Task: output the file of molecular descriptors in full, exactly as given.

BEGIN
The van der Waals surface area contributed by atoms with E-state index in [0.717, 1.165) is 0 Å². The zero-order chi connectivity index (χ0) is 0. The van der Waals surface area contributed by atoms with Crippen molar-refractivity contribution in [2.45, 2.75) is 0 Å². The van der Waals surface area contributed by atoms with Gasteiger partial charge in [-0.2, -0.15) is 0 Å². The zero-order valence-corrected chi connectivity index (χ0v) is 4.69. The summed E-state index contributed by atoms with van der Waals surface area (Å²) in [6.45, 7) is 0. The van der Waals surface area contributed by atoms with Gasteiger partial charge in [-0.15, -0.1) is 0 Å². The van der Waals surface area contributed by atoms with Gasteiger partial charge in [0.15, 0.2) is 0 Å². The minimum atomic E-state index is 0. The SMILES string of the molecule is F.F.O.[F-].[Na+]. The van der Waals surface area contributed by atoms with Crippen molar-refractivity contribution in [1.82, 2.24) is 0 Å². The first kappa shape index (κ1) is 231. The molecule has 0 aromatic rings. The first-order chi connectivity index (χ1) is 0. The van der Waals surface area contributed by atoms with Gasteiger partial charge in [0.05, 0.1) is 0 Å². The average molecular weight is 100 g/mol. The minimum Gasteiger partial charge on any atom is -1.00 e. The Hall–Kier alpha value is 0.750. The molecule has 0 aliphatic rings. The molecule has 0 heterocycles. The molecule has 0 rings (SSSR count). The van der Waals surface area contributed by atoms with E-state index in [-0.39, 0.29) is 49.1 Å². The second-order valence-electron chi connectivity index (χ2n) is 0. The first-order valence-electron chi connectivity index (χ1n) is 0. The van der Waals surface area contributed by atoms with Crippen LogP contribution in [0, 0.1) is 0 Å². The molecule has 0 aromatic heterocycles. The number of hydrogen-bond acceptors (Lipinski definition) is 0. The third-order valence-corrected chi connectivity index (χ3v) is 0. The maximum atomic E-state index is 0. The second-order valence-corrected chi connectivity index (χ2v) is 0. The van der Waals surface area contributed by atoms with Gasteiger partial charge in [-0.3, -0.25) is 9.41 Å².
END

The van der Waals surface area contributed by atoms with E-state index in [0.717, 1.165) is 0 Å². The zero-order chi connectivity index (χ0) is 0. The van der Waals surface area contributed by atoms with Crippen molar-refractivity contribution in [2.45, 2.75) is 0 Å². The van der Waals surface area contributed by atoms with Gasteiger partial charge in [-0.2, -0.15) is 0 Å². The zero-order valence-corrected chi connectivity index (χ0v) is 4.69. The summed E-state index contributed by atoms with van der Waals surface area (Å²) in [6.45, 7) is 0. The van der Waals surface area contributed by atoms with Gasteiger partial charge in [-0.15, -0.1) is 0 Å². The van der Waals surface area contributed by atoms with Gasteiger partial charge in [0.15, 0.2) is 0 Å². The minimum atomic E-state index is 0. The SMILES string of the molecule is F.F.O.[F-].[Na+]. The van der Waals surface area contributed by atoms with Crippen molar-refractivity contribution in [1.82, 2.24) is 0 Å². The first kappa shape index (κ1) is 231. The molecule has 0 aromatic rings. The first-order chi connectivity index (χ1) is 0. The van der Waals surface area contributed by atoms with Gasteiger partial charge in [0.05, 0.1) is 0 Å². The average molecular weight is 100 g/mol. The minimum Gasteiger partial charge on any atom is -1.00 e. The Hall–Kier alpha value is 0.750. The molecule has 0 aliphatic rings. The molecule has 0 heterocycles. The molecule has 0 rings (SSSR count). The van der Waals surface area contributed by atoms with E-state index in [-0.39, 0.29) is 49.1 Å². The second-order valence-electron chi connectivity index (χ2n) is 0. The first-order valence-electron chi connectivity index (χ1n) is 0. The van der Waals surface area contributed by atoms with Crippen LogP contribution in [0, 0.1) is 0 Å². The molecule has 0 aromatic heterocycles. The number of hydrogen-bond acceptors (Lipinski definition) is 0. The third-order valence-corrected chi connectivity index (χ3v) is 0. The maximum atomic E-state index is 0. The second-order valence-corrected chi connectivity index (χ2v) is 0. The van der Waals surface area contributed by atoms with Gasteiger partial charge in [-0.3, -0.25) is 9.41 Å².